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Fit as a Freshman?

Is health tracking a way to keep the Freshman 15 at bay?

Young adults, especially those pursuing a degree or working at a desk, spend an increasing amount of time sitting. Studies show that college seniors weigh on average 18 more pounds than freshman, and spend 25% less time being active. While the “Freshman 15” is a catchy slogan, fitness trends beyond freshman year are even more frightening. Increasing workloads, financial pressures, and worry for the future are just a few of the many stressors for college students. In addition to directly affecting our health, they require students to spend more time working in a library cubicle and less time being active. 24-hour dining halls, alcohol, and rushed schedules force many students to abandon healthy eating. Luckily, health tracking is a rising trend that incorporates simple devices like FitBit and apps like Apple’s Health. The wearable device can monitor physical activity, while the accompanying website, blog, and accessories help each FitBit user customize their healthy lifestyle.

Nearly 24% of miillenials aged 18-29 currently use fitness tracking apps and 34% of all FitBit users belong to this demographic. An Oklahoma University, Oral Roberts, instituted a rule that all freshmen must wear FitBits and track their physical activity; each student is graded on weekly aerobic activity. The physical education requirements help students achieve a full-rounded education of” mind, body, and spirit.” University administration hopes that health tracking and grading students on their weekly aerobic activity will motivate them to live a healthy lifestyle on their own and help them work towards end-of-semester physical goals. The program requires students to walk 10,000 steps per day while the FitBits automatically submit all data to the administration.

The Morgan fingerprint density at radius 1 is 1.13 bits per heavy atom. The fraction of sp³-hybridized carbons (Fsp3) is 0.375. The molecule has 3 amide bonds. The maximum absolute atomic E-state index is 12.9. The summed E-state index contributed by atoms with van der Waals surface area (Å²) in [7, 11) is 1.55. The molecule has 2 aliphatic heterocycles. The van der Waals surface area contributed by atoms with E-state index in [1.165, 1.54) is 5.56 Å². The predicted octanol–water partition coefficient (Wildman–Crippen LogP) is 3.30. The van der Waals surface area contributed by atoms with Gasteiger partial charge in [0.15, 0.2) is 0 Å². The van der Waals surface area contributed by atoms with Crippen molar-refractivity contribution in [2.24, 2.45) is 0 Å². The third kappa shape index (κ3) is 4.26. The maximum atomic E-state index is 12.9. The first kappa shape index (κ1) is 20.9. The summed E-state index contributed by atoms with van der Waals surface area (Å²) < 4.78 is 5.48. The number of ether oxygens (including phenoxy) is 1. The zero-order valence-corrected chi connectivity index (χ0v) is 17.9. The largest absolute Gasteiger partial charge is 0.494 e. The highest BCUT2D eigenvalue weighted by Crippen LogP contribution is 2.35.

The appeal of health tracking isn’t lost on older generations either. Generation Y makes up about 35% of Fitbit users and Generation X is next at 18%. While Oral Roberts’s program is novel among universities, it is already popular among large companies. Many employers are taking part in population health initiatives by distributing subsidized or discounted FitBits to encourage healthy lifestyles among employees and their families. Fitbit’s Corporate Wellness Program promotes wellness among entire organizations with bulk purchase discounts and a helpful activity index.

Are these programs really helpful?

According to a study led by Carnegie Mellon, 66% of people who lead a healthy lifestyle believe that tracking their activity is helped. Interestingly, 67% of people who don’t lead a healthy lifestyle believe that tracking is not helpful. While FitBits and health-related apps are great resources for everyone, like anything else they work best for those willing to put in effort.

Which activity tracking apps are your favorite? Would you love to see your community take part in a population health initiative?

Let us know in the comments!


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